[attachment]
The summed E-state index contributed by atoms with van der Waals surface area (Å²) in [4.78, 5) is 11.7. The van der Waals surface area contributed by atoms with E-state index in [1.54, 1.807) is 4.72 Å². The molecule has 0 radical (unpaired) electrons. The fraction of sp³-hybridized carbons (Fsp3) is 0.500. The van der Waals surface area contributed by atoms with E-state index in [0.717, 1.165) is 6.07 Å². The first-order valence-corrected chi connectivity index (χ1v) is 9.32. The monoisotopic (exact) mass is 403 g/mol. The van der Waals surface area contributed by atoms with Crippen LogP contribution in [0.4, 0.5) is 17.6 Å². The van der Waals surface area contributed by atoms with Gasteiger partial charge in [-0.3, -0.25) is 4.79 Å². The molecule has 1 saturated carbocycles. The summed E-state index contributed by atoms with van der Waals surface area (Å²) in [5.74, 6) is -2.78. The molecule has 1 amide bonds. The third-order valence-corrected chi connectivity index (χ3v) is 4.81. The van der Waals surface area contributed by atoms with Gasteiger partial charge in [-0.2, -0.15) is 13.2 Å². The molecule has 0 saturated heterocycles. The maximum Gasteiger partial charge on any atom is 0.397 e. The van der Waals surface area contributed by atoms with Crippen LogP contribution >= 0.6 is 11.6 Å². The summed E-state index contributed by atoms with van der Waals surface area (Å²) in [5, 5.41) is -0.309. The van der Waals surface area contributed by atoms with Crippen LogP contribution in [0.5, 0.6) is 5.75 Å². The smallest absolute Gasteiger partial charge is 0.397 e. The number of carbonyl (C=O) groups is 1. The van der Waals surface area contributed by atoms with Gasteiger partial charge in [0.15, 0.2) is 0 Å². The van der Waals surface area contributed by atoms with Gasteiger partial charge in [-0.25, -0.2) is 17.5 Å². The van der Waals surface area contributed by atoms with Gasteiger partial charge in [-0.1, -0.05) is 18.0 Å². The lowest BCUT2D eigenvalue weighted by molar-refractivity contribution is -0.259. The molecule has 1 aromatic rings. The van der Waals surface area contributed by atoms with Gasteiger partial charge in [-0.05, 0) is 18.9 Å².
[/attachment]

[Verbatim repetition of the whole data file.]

The summed E-state index contributed by atoms with van der Waals surface area (Å²) in [4.78, 5) is 11.7. The van der Waals surface area contributed by atoms with E-state index in [1.54, 1.807) is 4.72 Å². The molecule has 0 radical (unpaired) electrons. The fraction of sp³-hybridized carbons (Fsp3) is 0.500. The van der Waals surface area contributed by atoms with E-state index in [0.717, 1.165) is 6.07 Å². The first-order valence-corrected chi connectivity index (χ1v) is 9.32. The monoisotopic (exact) mass is 403 g/mol. The van der Waals surface area contributed by atoms with Crippen LogP contribution in [0.4, 0.5) is 17.6 Å². The van der Waals surface area contributed by atoms with Gasteiger partial charge in [-0.3, -0.25) is 4.79 Å². The molecule has 1 saturated carbocycles. The summed E-state index contributed by atoms with van der Waals surface area (Å²) in [5.74, 6) is -2.78. The molecule has 1 amide bonds. The third-order valence-corrected chi connectivity index (χ3v) is 4.81. The van der Waals surface area contributed by atoms with Gasteiger partial charge in [-0.2, -0.15) is 13.2 Å². The molecule has 0 saturated heterocycles. The maximum Gasteiger partial charge on any atom is 0.397 e. The van der Waals surface area contributed by atoms with Crippen LogP contribution >= 0.6 is 11.6 Å². The summed E-state index contributed by atoms with van der Waals surface area (Å²) in [5, 5.41) is -0.309. The van der Waals surface area contributed by atoms with Crippen LogP contribution in [0.5, 0.6) is 5.75 Å². The smallest absolute Gasteiger partial charge is 0.397 e. The number of carbonyl (C=O) groups is 1. The van der Waals surface area contributed by atoms with Gasteiger partial charge in [0.15, 0.2) is 0 Å². The van der Waals surface area contributed by atoms with Gasteiger partial charge in [-0.25, -0.2) is 17.5 Å². The van der Waals surface area contributed by atoms with Gasteiger partial charge in [-0.1, -0.05) is 18.0 Å². The lowest BCUT2D eigenvalue weighted by molar-refractivity contribution is -0.259. The molecule has 1 aromatic rings. The van der Waals surface area contributed by atoms with Gasteiger partial charge in [-0.05, 0) is 18.9 Å².